Everything that I have said is against the background that it is a firm commitment of the West Australian Government which has obviously the strong support of the Federal Government to see that sacred sites of Aboriginal people are properly defined and properly protected. That is a firm, and total commitment of the Premiers and of the Western Australian Government. Against that commitment, I would have thought it should be possible for the matters which stirred some people in relation to Noonkanbah to be solved and settled without difficulty. But I again would urge that the people of Noonkanbah should listen to their elders in relation to these particular matters, and turn aside from any path of confrontation or something that might lead to difficulty in that way. (general clapping of approval).

Peter Yu

I don't really think your answer on Noonkanbah is satisfactory. If the State Government had kept its word about protecting sacred sites, there would have been a resolution by now. They have completely ignored the views of the Noonkanbah people which are that the elders are the ones who are making the decisions. You are implying that it is somebody else giving advice to the community. You are not recognising the intelligence of the people and the level of intelligence of the elders at Noonkanbah to be able to make their own decisions. What has also happened in another incident at Argyle was that the Western Australian Museum, an official body recognised by the State, carried out a site survey on the C.R.A. mining tenement who were not supposed to work within one kilometre of a particular site. We go there and at that site, find there was a big hole in it.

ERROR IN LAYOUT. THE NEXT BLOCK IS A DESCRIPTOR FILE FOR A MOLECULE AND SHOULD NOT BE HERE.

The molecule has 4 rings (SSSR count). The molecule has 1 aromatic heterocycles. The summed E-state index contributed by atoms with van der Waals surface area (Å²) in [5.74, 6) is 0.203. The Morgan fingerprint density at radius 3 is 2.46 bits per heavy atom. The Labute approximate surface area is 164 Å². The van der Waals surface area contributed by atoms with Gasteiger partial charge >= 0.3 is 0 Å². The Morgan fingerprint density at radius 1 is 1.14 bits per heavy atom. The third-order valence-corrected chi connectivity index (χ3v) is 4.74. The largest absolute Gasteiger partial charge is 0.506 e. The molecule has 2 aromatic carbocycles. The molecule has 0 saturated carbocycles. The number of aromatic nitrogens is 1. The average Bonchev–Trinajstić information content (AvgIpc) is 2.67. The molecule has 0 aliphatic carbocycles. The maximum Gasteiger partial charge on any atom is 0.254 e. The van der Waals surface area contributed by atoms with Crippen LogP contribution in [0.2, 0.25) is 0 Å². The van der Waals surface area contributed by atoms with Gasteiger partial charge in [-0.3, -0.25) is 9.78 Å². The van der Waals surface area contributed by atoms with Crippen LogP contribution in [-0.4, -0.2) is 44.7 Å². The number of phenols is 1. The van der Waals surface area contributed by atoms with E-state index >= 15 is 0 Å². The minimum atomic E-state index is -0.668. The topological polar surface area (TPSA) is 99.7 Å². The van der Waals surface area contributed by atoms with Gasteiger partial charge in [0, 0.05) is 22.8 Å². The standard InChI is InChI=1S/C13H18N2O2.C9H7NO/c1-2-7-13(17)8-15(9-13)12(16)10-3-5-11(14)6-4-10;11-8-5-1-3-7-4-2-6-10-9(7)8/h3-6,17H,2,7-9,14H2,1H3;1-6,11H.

Prime Minister

I am glad to hear you say that the problem is one that involves sacred sites only, because on some of the reports, there had been other issues put as being matters that had been raised in relation to Noonkanbah and to have you confirm that it is a question of the sacred sites, and only a question of the sacred sites, is, I think, a very useful thing. I am also glad to hear you say that it is indeed the elders who are governing this matter for the people of Noonkanbah because, against the commitment that Sir Charles Court has made, that sacred sites will be protected and I do not believe that there is anyone in the whole of Western Australia who would ever say that Sir Charles, if he gives his word on a matter, then that's it, and that it is kept, and kept absolutely.